• Wood Engravings
    The process of wood engraving is perfectly described by The Society of Wood Engravers. "Wood engraving is at once the simplest and one of the most exquisite forms of printmaking. The print is made, first, by engraving the reversed design or picture to be printed into the mirror-smooth surface of a block of endgrain wood. Box is best, though other woods and synthetic materials are now also used. Secondly, the block is rolled up with ink (on its top surface) and printed onto paper. The cuts that were made into the wood therefore come out as white, the remaining top surface which gets inked, as black; the artist is, in effect, drawing with light – with a white mark as opposed to the black mark that comes from a pencil, brush or pen. Most wood engravings tend to be closely worked and relatively small because the tools used are finely pointed. Because the finesse of wood engraving produces a particularly rich tonal range, wood engravings are usually, but by no means exclusively, black and white. The image that results can only be made by this particular process, just as paintings can only be made with paint or photographs with a camera. Printmaking is thus a potentially creative process: it is part of its nature that many prints can be taken from the block once it is engraved, but each of those prints is an original – made by that process, not copied".
  • Screenprints
    Screenprinting is basically a stencil process. A stencil is applied to a fine mesh (the screen) which has been stretched tightly over a frame. The stencil is painted, adhered, or exposed to the screen. The frame is set down on the paper and ink is then forced through the porous segments of the mesh with a flexible squeegee blade onto the paper below. Where the stencils cover the fabric mesh, the ink does not reach the paper. A separate screen must be created for each colour. As with other printmaking techniques, the artist may use multiple screens to create a multi-colour screen print. Screenprinting is one of the few printmaking processes in which pulling the print does not result in a reversed image.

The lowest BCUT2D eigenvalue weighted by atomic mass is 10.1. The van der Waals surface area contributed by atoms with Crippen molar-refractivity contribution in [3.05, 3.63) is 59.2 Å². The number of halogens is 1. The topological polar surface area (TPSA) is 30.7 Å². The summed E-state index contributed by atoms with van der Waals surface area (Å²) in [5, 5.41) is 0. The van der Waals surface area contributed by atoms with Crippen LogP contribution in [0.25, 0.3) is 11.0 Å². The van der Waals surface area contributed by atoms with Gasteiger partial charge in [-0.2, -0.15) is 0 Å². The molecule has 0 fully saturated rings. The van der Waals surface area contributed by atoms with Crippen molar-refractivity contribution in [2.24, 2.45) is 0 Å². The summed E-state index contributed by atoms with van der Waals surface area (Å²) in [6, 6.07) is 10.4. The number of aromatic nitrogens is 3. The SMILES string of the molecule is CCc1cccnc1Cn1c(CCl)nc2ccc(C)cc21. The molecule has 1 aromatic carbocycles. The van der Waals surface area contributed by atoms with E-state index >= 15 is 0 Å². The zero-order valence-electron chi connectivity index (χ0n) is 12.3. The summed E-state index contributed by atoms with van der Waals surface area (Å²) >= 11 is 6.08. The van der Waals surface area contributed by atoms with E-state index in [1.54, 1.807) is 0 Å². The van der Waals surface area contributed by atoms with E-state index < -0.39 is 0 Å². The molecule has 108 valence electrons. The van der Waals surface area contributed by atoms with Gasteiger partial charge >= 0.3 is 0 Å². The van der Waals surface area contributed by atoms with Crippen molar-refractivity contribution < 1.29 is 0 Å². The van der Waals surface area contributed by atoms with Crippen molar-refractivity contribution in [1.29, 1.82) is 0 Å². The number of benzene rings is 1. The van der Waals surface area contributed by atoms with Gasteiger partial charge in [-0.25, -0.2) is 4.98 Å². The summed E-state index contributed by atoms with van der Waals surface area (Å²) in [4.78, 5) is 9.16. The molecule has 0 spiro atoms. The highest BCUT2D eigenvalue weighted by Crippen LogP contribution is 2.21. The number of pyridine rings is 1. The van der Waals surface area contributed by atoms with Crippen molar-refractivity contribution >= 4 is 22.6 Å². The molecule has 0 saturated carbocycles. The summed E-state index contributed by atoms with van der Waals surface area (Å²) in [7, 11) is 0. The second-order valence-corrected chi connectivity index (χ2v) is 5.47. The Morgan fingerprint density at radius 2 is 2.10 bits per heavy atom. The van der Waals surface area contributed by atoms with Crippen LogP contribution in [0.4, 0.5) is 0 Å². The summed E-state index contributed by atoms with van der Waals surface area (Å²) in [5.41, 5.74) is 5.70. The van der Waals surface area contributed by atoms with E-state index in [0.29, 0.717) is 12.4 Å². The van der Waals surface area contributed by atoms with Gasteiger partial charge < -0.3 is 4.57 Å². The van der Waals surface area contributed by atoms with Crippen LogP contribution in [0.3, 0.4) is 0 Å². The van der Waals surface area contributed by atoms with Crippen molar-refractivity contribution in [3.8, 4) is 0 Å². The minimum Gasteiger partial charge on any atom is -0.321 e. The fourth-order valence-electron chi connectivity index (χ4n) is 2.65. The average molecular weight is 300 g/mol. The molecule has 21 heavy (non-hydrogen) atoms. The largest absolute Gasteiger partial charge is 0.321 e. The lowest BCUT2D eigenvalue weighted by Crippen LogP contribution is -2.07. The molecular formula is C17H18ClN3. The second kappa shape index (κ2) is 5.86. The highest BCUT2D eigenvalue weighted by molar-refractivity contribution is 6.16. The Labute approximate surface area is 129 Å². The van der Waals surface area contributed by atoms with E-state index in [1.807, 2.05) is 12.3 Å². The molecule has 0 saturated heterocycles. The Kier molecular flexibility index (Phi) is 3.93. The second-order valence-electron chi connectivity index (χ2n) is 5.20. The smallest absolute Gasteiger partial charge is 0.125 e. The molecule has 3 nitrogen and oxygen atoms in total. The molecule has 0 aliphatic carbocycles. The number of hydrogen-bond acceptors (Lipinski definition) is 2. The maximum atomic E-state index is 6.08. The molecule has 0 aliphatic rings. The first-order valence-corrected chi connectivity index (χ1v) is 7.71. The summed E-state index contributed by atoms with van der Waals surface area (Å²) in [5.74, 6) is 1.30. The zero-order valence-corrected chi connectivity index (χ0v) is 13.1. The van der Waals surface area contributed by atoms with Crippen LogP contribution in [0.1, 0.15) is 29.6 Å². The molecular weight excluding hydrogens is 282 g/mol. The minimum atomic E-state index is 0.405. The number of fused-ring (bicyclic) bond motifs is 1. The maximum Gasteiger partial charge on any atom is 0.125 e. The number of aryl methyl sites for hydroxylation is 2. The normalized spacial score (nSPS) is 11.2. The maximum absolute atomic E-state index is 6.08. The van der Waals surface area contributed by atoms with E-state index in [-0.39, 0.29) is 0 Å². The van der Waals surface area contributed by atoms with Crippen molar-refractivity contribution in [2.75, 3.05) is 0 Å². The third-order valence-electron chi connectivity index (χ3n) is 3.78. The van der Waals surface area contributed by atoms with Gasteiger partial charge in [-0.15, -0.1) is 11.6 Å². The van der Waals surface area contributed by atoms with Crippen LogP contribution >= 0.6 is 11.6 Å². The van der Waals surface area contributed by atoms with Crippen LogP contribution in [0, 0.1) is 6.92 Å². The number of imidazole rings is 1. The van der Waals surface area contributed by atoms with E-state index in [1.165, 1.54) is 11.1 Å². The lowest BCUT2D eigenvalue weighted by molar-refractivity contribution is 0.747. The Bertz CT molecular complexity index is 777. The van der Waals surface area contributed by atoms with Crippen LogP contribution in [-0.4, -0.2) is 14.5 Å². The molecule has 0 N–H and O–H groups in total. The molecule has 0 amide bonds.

• Digital Prints

    Digital printmaking takes advantage of developments in technology and computing. A fine art digital print exists only in a digital format until it is printed. It is created on screen using varied processes. So, it is not a scan or photograph of an existing painting or print but an artwork created specifically for a pigment printer. The potential of digital printmaking is limitless and exciting.

  • Lithographs

    Lithography is a printing process based on the fact that grease and water do not mix. An image is drawn on a flat stone or metal plate using a greasy substance so that ink will adhere to it, while non-image areas are made ink-repellent. The printing surface is kept wet, so that a roller charged with oil-based ink can be rolled over the surface, and ink will only stick to the grease-receptive image area. Paper is then placed against the surface and the plate is run through a press. The plate can then be cleaned and re-drawn for additional layers and colours.

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Showing 1 - 12 of 70 items
Showing 1 - 12 of 70 items